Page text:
Los Molinos de los Rio Aguas got a sharp reminder never to take water for granted when the hydraulic ram pump that provides the whole village with water stopped functioning recently. With no water from the taps or showers, we had to collect it from the acequia (water line) – a tiring and time-consuming job every morning! With the pump needing replacement and improvement on an old design, technical team assistant Joe and his friend Ryan stepped up to do the job; a stressful experience with no test run requiring a lot of determination and teamwork.


The first self-acting ram pump was invented in 1796 by Joseph Montgolfier, co-inventor of the hot air balloon – the designs now change depending on location and equipment, but the idea remains the same. Ram pumps use the kinetic energy created from the water source when the impulse valve (pressure head) pushes it to an outlet of higher elevation. Unless you use a petrol pump, the ram pump is a zero-pollutant technological piece, perfectly appropriate for the ecovillage which Sunseed is a part of.

According to Joe, ram pumps can be used anywhere as long as there is some height for water to drop from to create the correct flow and a consistent and sufficient source of water such as a river or brook. Therefore, the diverse terrain and undulating region of Andalusia makes the ram pump the perfect source of water for Los Molinos and Sunseed.

The new ram pump was successfully completed within one full working week, much cheaper and more efficient than getting one made and delivered. Ram pumps can cost up to €3,000, while Joe and Ryan estimate that all the equipment is only around €550. They also both agree that the fact that no external energy required is key, avoiding added equipment and the use of any manual labor after construction except for the annual maintenance check.


Water is delivered at all times now to all taps and tanks twice as efficiently as the previous pump and with a perfect water cycle – any extra water falls back to the river, so none is wasted. Across a large area that is arid and dry, an even distribution of water is available to the whole village and this should be the case for the next 40-60 years which is 2 or 3 times as long as the last ram pump lasted, approximately 20 years.

Joe and Ryan made the ideal ram pump for all the villagers in Los Molinos and we thank them for it. Out of respect for nature and one another, Los Molinos continues to thrive towards our vision of low-impact, sustainable living.

by volunteer Lara Worthington


Appropriate Technology, Courses and Events

El último fin de semana de 16-17 de abril hemos llevado a cabo un taller de Tratamiento de Aguas Residuales por Fitodepuración, facilitado entre los coordinadores de Sunseed y el colectivo Paissano, amigos de Sunseed apasionados por temas de tratamiento y potabilización de agua. Hemos invitado a participar tanto a lxs voluntarixs de Sunseed como personas de la zona interesadas en aprender cómo construir un sistema ecológico de tratamiento de aguas residuales casero y de bajo costo. Después de cubrir los gastos básicos de comida y alojamiento el aporte económico ha sido voluntario.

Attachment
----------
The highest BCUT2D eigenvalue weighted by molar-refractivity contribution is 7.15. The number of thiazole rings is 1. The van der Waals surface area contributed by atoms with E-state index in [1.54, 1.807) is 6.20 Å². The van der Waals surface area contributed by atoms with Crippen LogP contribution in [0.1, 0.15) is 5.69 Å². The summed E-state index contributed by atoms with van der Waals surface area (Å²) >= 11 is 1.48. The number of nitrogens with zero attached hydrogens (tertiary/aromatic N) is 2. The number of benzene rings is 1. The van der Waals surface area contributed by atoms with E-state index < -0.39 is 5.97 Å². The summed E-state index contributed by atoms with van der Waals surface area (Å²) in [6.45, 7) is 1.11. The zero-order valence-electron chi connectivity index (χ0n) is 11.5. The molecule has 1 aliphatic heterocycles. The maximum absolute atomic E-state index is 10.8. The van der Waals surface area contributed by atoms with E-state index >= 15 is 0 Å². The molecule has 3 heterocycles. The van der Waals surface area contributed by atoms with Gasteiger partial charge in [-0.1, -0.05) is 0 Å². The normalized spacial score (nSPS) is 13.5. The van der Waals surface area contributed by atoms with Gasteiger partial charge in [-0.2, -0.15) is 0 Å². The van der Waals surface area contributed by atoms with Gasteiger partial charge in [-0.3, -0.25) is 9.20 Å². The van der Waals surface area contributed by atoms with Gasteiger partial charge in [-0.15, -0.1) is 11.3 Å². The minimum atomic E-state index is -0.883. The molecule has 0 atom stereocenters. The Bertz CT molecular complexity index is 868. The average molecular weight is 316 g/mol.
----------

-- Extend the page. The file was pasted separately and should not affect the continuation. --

Entre unos 10 participantes del curso emprendimos un proyecto práctico de mejorar la última etapa de nuestro sistema de aguas y embellecer el espacio alrededor del camino a la famosa poza de Los Molinos. ¡Construimos un estanque nuevo!

Pond 1

Los estanques están habitualmente instalados como la última etapa de sistemas de tratamiento de agua con humedales artificiales (reed beds). Sirven tanto para almacenar el agua depurada con fin de aprovecharla para riego, como para crear un hábitat natural de fauna y flora, así aumentando la biodiversidad del entorno. Nuestro estanque consiste de una zona de infiltración con grava (sembrada con plantas depuradoras – macrofitas) y zona profunda dónde en futuro queremos plantar macrofitas flotantes como lentejilla de agua o nenúfares. Cuenta con 1200 litros de almacenamiento y un desagüe instalado para regar una huerta/jardín ejemplo en el futuro. El diseño del jardín se realizará durante el Curso de Diseño en Permacultura en Sunseed (1-15 de mayo 2016).

Etapas de construcción

Digging pond
Pond mud

Primero lo primero, tuvimos que limpiar la zona de construcción, anteriormente ocupada por un estanque fantasma, cual con tiempo se había llenado con barro y ha sido apoderad de la omnipresente caña. Los rizomas de caña habían perforado la capa impermeabilizante de plástico, cual dejó de cumplir su función.  

Limpiando la zona del viejo estanque, mucho barro y rizomas de caña…

Después de cavar dimos la forma al estanque nuevo, a través de un proceso de diseño interactivo entre todxs llegamos al consenso de construir una isleta en medio y así naturalmente dar al estanque una pendiente de bajada alrededor de ella. Compactamos el fondo e instalamos el tubo de desagüe.

Installing overflow tube

Instalación del tubo de desagüe.

Impermeabilizamos el estanque con EPDM, un material resistente y flexible. Alrededor colocamos piedras y construimos un pequeño muro seco de ellas para proteger ante la caída del barro en caso de lluvias fuertes. Al seguir rellenamos la parte poco profunda con grava. Ahora solo falta rellenar el estanque con agua y sembrar plantas.

Guy and Blanca with pond

Pensando en los futuros habitantes de nuestro estanque hemos construido una cuevita, la futura casa de una rana muy feliz.

Pond plants 1
Finished pond